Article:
The cat you love has destroyed the couch you love. It's a common problem pet parents face but there are solutions – including ones that don't require you to live without furniture and sit on the ground. The first thing to know is that scratching is a natural, healthy activity for cats. It removes dead husks from claws, stretches and works muscles, and allows cats to mark territory. You don't want your cat to stop scratching all together – you want your cat to stop scratching furniture and start scratching something appropriate (like a cardboard cat scratcher). You may be tempted to declaw your cat but we urge you not to – it's a practice banned in many countries and opposed by the Humane Society. Declawed cats can suffer infections and pain in the paws, and they're more likely to bite people and less likely to use litter boxes. The bottom line: let your cat keep the claws unless there's a real medical reason to remove them. With that out of the way, read on for simple tips and tricks to stop unwanted scratching.
Get a Cat Scratcher
They come in all shapes and sizes – from simple corrugated cardboard scratchers to sisal-covered posts to elaborate towers – and you can pick one up at almost any pet store. You might want to try out a couple to see what your cat likes best. The placement of the scratcher is important as well. It's best to put the scratcher close to any furniture they've been scratching or any spots that they frequent. Be sure the scratcher is on a solid surface – cats will avoid scratchers or perches that seems unstable. You can put catnip on the surface of the scratcher to get your cat interested and let them know the scratcher is for them. While you're training your cat to stop scratching things he or she shouldn't, you can protect surfaces that seem too tempting by closing off the room the furniture is in, covering areas with double-stick tape or plastic, or using a specially made spray (available at most pet stores) that discourages cats from scratching.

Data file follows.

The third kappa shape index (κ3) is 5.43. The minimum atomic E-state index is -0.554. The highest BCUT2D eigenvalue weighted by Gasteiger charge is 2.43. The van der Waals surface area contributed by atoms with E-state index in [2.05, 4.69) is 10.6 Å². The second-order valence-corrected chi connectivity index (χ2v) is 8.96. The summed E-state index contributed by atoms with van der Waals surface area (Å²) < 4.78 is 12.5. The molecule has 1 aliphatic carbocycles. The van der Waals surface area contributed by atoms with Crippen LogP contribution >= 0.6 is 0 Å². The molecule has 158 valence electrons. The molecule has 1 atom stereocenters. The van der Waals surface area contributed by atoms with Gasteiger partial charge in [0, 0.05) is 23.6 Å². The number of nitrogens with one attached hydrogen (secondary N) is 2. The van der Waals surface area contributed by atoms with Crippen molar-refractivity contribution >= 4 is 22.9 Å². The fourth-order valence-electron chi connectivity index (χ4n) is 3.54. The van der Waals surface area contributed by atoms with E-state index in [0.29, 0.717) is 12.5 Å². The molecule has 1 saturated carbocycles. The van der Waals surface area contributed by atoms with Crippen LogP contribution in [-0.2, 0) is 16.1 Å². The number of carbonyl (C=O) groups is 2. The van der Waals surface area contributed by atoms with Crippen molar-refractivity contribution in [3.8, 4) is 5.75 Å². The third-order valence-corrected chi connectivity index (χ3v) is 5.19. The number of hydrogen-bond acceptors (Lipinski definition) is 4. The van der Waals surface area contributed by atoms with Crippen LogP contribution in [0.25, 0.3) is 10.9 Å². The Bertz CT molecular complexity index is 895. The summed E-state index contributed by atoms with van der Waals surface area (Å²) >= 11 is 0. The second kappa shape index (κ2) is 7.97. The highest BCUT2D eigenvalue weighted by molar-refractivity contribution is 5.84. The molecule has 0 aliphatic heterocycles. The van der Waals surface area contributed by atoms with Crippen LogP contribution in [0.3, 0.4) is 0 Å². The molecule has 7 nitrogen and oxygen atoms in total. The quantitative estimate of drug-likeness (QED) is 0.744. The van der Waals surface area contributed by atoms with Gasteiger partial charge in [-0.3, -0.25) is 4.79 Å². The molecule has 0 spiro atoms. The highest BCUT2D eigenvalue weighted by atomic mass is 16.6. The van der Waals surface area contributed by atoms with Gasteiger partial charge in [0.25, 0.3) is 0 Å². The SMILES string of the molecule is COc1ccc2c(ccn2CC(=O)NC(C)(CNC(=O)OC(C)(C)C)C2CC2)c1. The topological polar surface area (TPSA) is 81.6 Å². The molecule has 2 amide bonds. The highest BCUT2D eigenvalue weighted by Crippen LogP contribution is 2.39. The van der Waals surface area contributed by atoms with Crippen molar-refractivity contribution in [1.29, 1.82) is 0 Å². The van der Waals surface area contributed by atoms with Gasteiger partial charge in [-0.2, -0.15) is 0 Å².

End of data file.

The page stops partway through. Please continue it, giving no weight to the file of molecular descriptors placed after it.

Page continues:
Positive reinforcement (affection, cat treats, etc.) is a great way to encourage your feline friends to tear up the right stuff, not your precious loveseat or La-Z-Boy. Whenever you catch your cat scratching furniture move them to the cat scratcher, then reward them with a treat. Punishing cats for scratching is far less effective and it can even make your cat avoid you.
Give 'em a Mani-Pedi
An easy way to reduce the need for scratching is to keep your cat's claws trimmed. This is particularly important if your cat lives completely indoors where they are less likely to wear down their claws naturally. You can buy clippers for just this purpose at most pet stores, and many veterinarian offices offer this service as well. If you're unsure how to trim your cat's nails yourself ask your vet or pet groomer to give you a simple how-to – it's not difficult once you know the basics but you can cause harm to your cat if you do it incorrectly.
By Jed M.